Welcome back to History Undressed Janet! Can you tell readers more about your upcoming release, BLOOD PERSUASIAN?
Hi Eliza, thanks for having me back! JABP is my second book about Jane Austen as a (temporary) vampire, the first being JANE AND THE DAMNED (HarperCollins 2010). This one is set in 1810 in Chawton, the village where Austen did the majority of her writing, revising P&P, S&S, and Northanger Abbey, and writing Persuasion, Emma, and Mansfield Park. She believes her time as one of the Damned, the sexy vampires of Georgian England, is over, but then new neighbors move in, and they include her Creator William, with whom she shares a troubled, deep bond (but not a romantic one) and her former Bearleader and Consort, Luke, who is still holding a grudge. Their proximity threatens the return of her vampire characteristics, and she finds herself involved in a vampire civil war and family members misbehaving with the Damned, which upsets her writing schedule no end.
Polite society was so...well, uptight! I bet you had a lot of fun playing on their delicate sensibilities. In what ways do the Damned trample upon etiquette and acceptable manners?
The way I structured the Damned was to have them as a separate group within society—they’re “out,” in other words, although they can conceal their identity. In this book they’ve lost the patronage of the Prince of Wales (who became the Prince Regent) and they’re trying, rather unsuccessfully, to adapt to country life. Their main interest even in reduced circumstances remains unchanged--inviting people to dine, which is their term for feeding. The Damned themselves are pretty uptight in their own way, obsessed with manners and protocol as a mirror image of society, and I had a lot of fun coming up with terms that seemed historically correct—like “dining” for feeding, “en sanglant” for experiencing exposed fangs. Of course for Jane the major conflict is that the Damned are, literally, damned—they’re immortal but not indestructible and are destined for hell. What’s a vicar’s daughter to do?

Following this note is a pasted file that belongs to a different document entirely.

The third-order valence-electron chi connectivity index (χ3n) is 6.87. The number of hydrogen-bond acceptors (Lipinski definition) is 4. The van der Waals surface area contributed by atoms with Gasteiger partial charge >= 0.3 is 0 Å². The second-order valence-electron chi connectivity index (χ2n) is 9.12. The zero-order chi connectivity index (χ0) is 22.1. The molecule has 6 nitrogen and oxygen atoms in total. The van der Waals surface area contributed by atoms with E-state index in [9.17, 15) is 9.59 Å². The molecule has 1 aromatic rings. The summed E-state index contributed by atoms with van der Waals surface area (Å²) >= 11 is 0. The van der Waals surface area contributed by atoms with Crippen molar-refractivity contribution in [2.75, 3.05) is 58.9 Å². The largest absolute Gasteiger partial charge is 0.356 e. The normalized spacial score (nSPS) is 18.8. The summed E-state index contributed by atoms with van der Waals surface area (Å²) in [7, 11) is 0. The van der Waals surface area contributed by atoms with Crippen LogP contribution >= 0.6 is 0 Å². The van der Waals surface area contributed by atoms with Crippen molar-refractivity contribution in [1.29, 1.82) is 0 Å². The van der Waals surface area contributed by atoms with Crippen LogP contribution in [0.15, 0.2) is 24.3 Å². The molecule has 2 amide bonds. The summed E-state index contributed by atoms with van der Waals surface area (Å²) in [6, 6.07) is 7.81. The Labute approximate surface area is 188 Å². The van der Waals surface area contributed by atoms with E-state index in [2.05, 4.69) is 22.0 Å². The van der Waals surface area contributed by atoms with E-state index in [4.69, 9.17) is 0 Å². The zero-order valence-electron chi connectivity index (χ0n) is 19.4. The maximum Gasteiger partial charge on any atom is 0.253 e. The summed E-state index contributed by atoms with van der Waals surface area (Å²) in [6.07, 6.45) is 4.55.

What is she to do indeed? So tell us, what sort of research did you do for this book? Does you use of the word "persuasion" in the title have anything to do with Jane Austen's book Persuasion? If so, how?
I did a lot of research on reading Austen’s letters, visiting Chawton last year, and also Chawton Great House, which was owned by Jane’s brother Edward, the adopted heir of a local landowning family. He was the one who provided Jane, her sister and her mother their home in the village. In the book Chawton Great House is rented by the Damned. I think the title was chosen because it’s about a rekindling of a love affair, but mine has a lot more biting in it.
What is your favorite quote from the book?
Here’s Luke trying to seduce Jane. She resists because every time they have physical contact it brings her closer to turning back into a vampire (metamorphosis):
“Ah, you’re so close,” he murmured. “Your skin is like satin, Jane. I’d clothe you in satin, if I clothed you at all. I’d break strands of pearls to see them roll on your skin and warm. You smell like summer fruit, my love, ripe and sweet, and your heart beats so fast. Let me, Jane. I’ll bite here, just a little.” His breath scorched the skin of her arm. “You remember how it felt? That shock, and you can’t decide whether it’s pain or a wonderful violation, and then the tug and the shiver as you lose yourself.” His lips trailed down her arm, following the slide of the kid glove, pausing again at the wrist. “Or here? Yes, here where your pulse is strongest, and all anyone will see is that I kiss your wrist, but you and I, we both know it’s more. A close observer might wonder at the brightness of your eyes, and the way your lips part …”
No, this is the second and last one. What I intended to do was work some of the known facts about Austen’s life into the books, so the first one was set in 1797 when the family visited Bath, because I wanted to set the book in that city. This one is set around a specific period in Jane’s life, when her niece Anna visited the household for a few weeks in the spring of 1810. I didn’t want Jane to mysteriously fake her death in 1817 and become some sort of vampire socialite. One of the rules I set up in the first book was that she couldn’t write as a vamp and in this book, because the metamorphosis is different, she can write but it’s a very different sort of book, which explains Mansfield Park (originally all about vamps until her brothers made her change it!).
I have another Austen-related release this month, as a contributor to an anthology, JANE AUSTEN MADE ME DO IT, but it’s nothing to do with my books about Austen. I went out on a limb and wrote a story set in 1964 about the Beatles (Jane Austen, Yeah, Yeah, Yeah!).
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Janet Mullany was raised in England by half of an amateur string quartet and now lives near Washington, DC. Persecuted from an early age for reading too long in the bathroom, she still loves books and is an avid and eclectic reader. She has worked as an archaeologist, classical music radio announcer, arts administrator, and for a small press. Visit her at www.janetmullany.com